room. He started when he saw his son. Leigh watched as the two stared at
each other in silence for a few moments, then Jack said quietly, "Brick,
we need to talk."
Leigh felt a surge of hope. Jack had been very quiet since the angry exchange
of words yesterday. She knew that Bill had spoken to him and since then Jack
had spent most of the day and evening in the study. She had hoped that he
was finally coming to his senses.
When Brick shook his head grimly, her heart sank again.
His voice was tight as he said, "I'm done talking, Jack. I might as well
tell you now. I've decided to leave. I'll stay until September - that should
be enough time for you to find someone else. I'll do my fair share of the
work in the meantime, but I'll be bunking at Dale's."
Jack's mouth tightened and he looked as if he wanted to say something, then
his expression closed. "It's your decision, son. Maybe it's for the best."
"How can it be for the best!"
They all turned, startled. No one had seen Cassidy come into the room.
"Cass, I'm sorry, I was going to tell you..." Brick began.
Cassidy ignored Brick, storming up to Jack. "You have to do something! You
can't just let him go!"
"Cass, this is between Brick and me."
"No it isn't, it affects us all! He's my brother and I need him. This is
all your fault, Jack. You've driven him away and I'll never forgive you.
I hate you!"
Cassie stormed out of the room, pushing past Brick as he tried to intercept
Brick looked helplessly at Jack. "I'm sorry. I was going to tell her later
- she shouldn't have heard like that. If you think it would be easier for
Cass, I'll leave right away."
Jack shook his head. "No need for that, she'll get over it. I'll drive into
Bend this afternoon and put up a notice for a replacement."
"A replacement?" Leigh couldn't hold her tongue any longer. "A
replacement?" This is your son you're talking about, Jack, not a new
piece of equipment!"
"Leigh, don't. It's okay." Brick said softly.
It was far from okay, but she kept her silence.
After a moment, Brick turned away. "Count me out of breakfast. I'm going
to take a shower."
Jack started for the door. "I'll go and talk to Cassidy."
"No, Jack." Leigh put out a restraining hand. "Leave her. I don't think she'll
want to see you right now. Let me talk to her later."
For the past few months Leigh had been afraid that the deteriorating relationship
between father and son would come to this and had known how badly Cassidy
would take the news if Brick decided to leave. The youngster had been so
thrilled last year when her brother returned and decided to stay; the two
of them had always been close. When she was younger, he had stood up for
her, allowed her to tag along with him, and indulged her. He understood her
in a way her father and Guy never had and Leigh knew that he had always been
Cassidy's hero. Now, as a teenager, she still looked to him for support in
her frequent altercations with Jack. It was not that Brick always agreed
with her, but he listened and explained things in a way Jack never could.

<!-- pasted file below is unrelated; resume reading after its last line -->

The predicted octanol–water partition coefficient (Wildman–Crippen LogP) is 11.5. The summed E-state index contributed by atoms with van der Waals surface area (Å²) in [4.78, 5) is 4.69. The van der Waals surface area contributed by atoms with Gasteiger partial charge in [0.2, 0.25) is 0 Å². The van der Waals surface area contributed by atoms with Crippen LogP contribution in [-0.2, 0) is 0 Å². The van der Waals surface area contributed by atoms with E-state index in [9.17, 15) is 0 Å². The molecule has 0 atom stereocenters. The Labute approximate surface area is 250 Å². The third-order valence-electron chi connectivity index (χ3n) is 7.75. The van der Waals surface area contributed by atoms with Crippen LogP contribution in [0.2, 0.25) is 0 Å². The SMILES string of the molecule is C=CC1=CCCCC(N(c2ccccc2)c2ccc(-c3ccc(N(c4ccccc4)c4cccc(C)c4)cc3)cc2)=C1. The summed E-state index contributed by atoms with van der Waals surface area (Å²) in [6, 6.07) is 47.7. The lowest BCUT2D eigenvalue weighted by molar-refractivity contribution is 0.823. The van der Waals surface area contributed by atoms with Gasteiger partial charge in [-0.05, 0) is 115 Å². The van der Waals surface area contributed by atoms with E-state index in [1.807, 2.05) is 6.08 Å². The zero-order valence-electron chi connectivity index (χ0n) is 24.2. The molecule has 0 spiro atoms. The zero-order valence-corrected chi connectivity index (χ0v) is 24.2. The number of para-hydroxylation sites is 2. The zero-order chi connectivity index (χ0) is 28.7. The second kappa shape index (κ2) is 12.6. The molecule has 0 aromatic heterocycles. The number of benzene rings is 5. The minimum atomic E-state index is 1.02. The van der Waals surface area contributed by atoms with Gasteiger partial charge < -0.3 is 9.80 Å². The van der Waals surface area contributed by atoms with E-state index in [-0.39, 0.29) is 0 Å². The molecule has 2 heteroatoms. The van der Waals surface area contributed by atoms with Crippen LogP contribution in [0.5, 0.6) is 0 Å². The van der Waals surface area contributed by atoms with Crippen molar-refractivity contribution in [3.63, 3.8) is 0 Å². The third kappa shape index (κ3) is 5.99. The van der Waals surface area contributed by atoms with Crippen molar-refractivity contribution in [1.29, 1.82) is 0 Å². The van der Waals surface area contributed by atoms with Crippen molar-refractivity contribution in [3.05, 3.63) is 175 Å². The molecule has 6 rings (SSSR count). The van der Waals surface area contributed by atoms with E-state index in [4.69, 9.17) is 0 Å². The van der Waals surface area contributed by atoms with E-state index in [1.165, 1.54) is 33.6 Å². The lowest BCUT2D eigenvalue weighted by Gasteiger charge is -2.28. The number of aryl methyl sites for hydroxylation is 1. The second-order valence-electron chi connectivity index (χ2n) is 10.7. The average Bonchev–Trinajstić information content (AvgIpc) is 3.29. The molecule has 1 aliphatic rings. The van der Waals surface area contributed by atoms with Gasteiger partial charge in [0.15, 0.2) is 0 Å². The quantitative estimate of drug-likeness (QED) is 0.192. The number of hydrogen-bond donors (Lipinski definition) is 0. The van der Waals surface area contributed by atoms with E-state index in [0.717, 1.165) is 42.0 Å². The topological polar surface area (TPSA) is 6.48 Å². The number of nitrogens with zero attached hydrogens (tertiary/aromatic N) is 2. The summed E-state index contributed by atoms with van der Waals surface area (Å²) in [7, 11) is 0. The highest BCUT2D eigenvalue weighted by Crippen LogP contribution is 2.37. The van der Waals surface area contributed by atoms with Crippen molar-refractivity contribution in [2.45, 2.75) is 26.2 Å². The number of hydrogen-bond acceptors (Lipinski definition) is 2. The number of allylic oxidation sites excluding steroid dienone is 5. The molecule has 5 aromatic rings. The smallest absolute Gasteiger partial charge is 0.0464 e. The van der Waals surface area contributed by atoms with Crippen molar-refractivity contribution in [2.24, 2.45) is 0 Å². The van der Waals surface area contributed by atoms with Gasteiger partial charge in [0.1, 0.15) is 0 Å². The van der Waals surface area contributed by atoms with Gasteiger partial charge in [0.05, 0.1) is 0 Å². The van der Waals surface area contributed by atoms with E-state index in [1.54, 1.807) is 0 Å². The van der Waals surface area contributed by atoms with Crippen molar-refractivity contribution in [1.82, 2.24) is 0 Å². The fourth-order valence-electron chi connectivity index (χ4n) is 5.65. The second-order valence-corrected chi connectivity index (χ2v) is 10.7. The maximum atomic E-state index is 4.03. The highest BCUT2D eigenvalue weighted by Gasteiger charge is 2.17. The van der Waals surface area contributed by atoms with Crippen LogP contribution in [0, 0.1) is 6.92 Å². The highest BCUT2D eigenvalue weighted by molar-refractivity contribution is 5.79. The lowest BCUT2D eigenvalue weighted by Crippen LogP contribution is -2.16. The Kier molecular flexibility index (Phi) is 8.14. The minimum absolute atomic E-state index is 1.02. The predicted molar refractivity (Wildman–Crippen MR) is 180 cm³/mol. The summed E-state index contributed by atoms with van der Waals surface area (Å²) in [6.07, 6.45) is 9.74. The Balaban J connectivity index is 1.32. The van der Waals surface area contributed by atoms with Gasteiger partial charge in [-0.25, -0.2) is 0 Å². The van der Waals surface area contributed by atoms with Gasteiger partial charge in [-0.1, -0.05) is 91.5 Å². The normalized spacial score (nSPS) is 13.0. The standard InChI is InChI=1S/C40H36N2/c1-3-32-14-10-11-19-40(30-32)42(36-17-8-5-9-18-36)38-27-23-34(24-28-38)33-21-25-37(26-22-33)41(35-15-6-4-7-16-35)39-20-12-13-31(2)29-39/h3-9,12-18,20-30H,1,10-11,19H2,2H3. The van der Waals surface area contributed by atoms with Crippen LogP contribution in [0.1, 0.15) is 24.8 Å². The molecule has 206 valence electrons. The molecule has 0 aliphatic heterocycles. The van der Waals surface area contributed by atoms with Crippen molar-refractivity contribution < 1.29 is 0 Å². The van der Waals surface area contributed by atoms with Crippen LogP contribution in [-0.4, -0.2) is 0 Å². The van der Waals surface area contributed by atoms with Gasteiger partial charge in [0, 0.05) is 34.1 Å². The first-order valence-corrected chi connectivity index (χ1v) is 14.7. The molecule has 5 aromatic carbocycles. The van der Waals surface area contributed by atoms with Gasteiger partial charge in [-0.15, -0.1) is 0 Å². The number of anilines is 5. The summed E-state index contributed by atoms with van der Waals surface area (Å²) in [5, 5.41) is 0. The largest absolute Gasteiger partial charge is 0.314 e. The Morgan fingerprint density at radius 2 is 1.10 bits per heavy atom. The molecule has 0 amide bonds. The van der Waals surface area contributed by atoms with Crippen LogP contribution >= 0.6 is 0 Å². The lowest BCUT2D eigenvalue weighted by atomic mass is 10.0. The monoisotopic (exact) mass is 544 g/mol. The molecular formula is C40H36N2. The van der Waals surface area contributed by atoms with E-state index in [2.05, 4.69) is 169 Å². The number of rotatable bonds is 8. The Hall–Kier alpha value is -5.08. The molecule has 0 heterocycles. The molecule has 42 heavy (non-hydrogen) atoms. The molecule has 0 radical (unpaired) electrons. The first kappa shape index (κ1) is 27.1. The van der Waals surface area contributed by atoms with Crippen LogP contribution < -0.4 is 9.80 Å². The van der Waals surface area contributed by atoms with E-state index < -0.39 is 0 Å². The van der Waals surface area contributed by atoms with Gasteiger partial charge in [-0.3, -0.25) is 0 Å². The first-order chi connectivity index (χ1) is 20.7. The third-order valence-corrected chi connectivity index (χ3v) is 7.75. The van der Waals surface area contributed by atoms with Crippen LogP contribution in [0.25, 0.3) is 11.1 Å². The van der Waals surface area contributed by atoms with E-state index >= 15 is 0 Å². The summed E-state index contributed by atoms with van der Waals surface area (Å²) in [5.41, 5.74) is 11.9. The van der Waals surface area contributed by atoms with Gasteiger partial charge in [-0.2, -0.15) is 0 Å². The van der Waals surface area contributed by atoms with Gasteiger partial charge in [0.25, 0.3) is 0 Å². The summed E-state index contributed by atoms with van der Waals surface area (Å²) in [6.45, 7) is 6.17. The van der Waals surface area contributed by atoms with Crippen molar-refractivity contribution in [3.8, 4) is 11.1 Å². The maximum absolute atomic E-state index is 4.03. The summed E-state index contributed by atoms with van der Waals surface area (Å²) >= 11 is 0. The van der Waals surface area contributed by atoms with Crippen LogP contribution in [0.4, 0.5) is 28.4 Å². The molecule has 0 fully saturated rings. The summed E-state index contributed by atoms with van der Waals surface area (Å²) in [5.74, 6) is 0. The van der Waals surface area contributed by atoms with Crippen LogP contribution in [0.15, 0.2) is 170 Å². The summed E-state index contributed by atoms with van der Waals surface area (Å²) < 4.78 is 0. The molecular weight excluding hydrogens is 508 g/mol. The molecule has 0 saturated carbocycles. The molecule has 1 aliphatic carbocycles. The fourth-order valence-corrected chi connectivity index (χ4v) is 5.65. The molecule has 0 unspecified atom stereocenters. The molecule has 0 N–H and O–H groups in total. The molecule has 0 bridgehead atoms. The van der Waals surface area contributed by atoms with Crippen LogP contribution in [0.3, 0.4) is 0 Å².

Cass had been devastated when Brick had first left three years ago. Now she
was losing him all over again.
Somehow, Leigh made it through breakfast, which was a somber affair. It was
the final morning for the Levine party and they were all subdued. Bill tried
his best to keep the conversation going, but received little reward for his
efforts. When he left to visit some friends in Bend and the other guests
headed to their cabins to finish packing, Leigh went upstairs. The bathroom
door was still shut and as she passed, she heard a thud followed by a string
of expletives. She knocked on the door.
"Brick? What happened?"
"Nothing," said a muffled voice. There was another thud.
"Brick, open the door."
"Open it, or I'll kick it down!"
After a moment, the door opened a fraction and Brick stuck his head out.
"So which one are you, Starsky or Hutch?"
She smiled at the lame attempt at levity. "You're not fine; I could tell
that earlier. Do I have to beat it out of you?"
"Promise you won't make a fuss?"
"I won't make a fuss."
The door opened fully, revealing Brick clad only in a towel around his waist.
She hastily averted her eyes from his lean yet well-muscled body and looked
into the troubled blue eyes.
"What's wrong?" she asked softly.
He turned around and Leigh gasped. The upper left side of his back was a
mass of ugly blue-black bruises. Realization hit her.
"This happened at the Cauldron yesterday! You didn't get there in time, did
you? My God, Brick, what happened? Why didn't you say something before?"
"I didn't get much opportunity, if you remember," Brick replied dryly. "It's
not a big deal, Leigh. I had to go in to get Grant, got knocked against a
rock. It isn't serious, my back's a bit stiff, that's all."
Leigh was shaken at the revelation and everything it implied. However, now
was not the time to quiz him for the details. She debated telling him he
should head straight for the doctor, but held her tongue, knowing that it
wouldn't do any good. "Go and lie down," she said briskly. "I'll get you